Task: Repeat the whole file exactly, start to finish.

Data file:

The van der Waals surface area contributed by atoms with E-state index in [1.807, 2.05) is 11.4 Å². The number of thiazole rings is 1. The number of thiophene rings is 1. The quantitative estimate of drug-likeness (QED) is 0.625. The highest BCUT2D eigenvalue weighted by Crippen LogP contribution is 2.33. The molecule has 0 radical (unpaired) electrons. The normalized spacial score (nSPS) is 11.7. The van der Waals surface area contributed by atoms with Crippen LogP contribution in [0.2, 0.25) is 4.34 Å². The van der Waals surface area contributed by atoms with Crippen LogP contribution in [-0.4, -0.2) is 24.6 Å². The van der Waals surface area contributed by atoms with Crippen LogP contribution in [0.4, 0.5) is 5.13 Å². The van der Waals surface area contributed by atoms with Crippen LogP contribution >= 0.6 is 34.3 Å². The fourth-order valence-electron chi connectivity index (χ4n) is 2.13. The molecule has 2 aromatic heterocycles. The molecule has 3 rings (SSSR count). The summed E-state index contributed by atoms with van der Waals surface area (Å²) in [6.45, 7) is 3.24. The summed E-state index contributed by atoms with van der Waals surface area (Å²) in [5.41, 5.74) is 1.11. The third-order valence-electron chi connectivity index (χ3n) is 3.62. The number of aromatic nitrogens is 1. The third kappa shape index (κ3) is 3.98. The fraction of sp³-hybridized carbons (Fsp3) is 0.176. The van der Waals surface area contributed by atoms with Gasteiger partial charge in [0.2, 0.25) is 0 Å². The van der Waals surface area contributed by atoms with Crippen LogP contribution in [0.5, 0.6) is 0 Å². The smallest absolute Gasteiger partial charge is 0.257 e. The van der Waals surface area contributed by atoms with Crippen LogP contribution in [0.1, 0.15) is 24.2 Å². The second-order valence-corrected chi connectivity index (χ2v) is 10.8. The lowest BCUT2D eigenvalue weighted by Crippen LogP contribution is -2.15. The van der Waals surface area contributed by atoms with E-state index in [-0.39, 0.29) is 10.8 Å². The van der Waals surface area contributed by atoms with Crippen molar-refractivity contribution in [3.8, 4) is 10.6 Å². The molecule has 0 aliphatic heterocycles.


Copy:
The van der Waals surface area contributed by atoms with E-state index in [1.807, 2.05) is 11.4 Å². The number of thiazole rings is 1. The number of thiophene rings is 1. The quantitative estimate of drug-likeness (QED) is 0.625. The highest BCUT2D eigenvalue weighted by Crippen LogP contribution is 2.33. The molecule has 0 radical (unpaired) electrons. The normalized spacial score (nSPS) is 11.7. The van der Waals surface area contributed by atoms with Crippen LogP contribution in [0.2, 0.25) is 4.34 Å². The van der Waals surface area contributed by atoms with Crippen LogP contribution in [-0.4, -0.2) is 24.6 Å². The van der Waals surface area contributed by atoms with Crippen LogP contribution in [0.4, 0.5) is 5.13 Å². The van der Waals surface area contributed by atoms with Crippen LogP contribution >= 0.6 is 34.3 Å². The fourth-order valence-electron chi connectivity index (χ4n) is 2.13. The molecule has 2 aromatic heterocycles. The molecule has 3 rings (SSSR count). The summed E-state index contributed by atoms with van der Waals surface area (Å²) in [6.45, 7) is 3.24. The summed E-state index contributed by atoms with van der Waals surface area (Å²) in [5.41, 5.74) is 1.11. The third-order valence-electron chi connectivity index (χ3n) is 3.62. The number of aromatic nitrogens is 1. The third kappa shape index (κ3) is 3.98. The fraction of sp³-hybridized carbons (Fsp3) is 0.176. The van der Waals surface area contributed by atoms with Gasteiger partial charge in [0.2, 0.25) is 0 Å². The van der Waals surface area contributed by atoms with Crippen LogP contribution in [0.5, 0.6) is 0 Å². The smallest absolute Gasteiger partial charge is 0.257 e. The van der Waals surface area contributed by atoms with Crippen LogP contribution in [0.1, 0.15) is 24.2 Å². The second-order valence-corrected chi connectivity index (χ2v) is 10.8. The lowest BCUT2D eigenvalue weighted by Crippen LogP contribution is -2.15. The van der Waals surface area contributed by atoms with E-state index in [-0.39, 0.29) is 10.8 Å². The van der Waals surface area contributed by atoms with Crippen molar-refractivity contribution in [3.8, 4) is 10.6 Å². The molecule has 0 aliphatic heterocycles.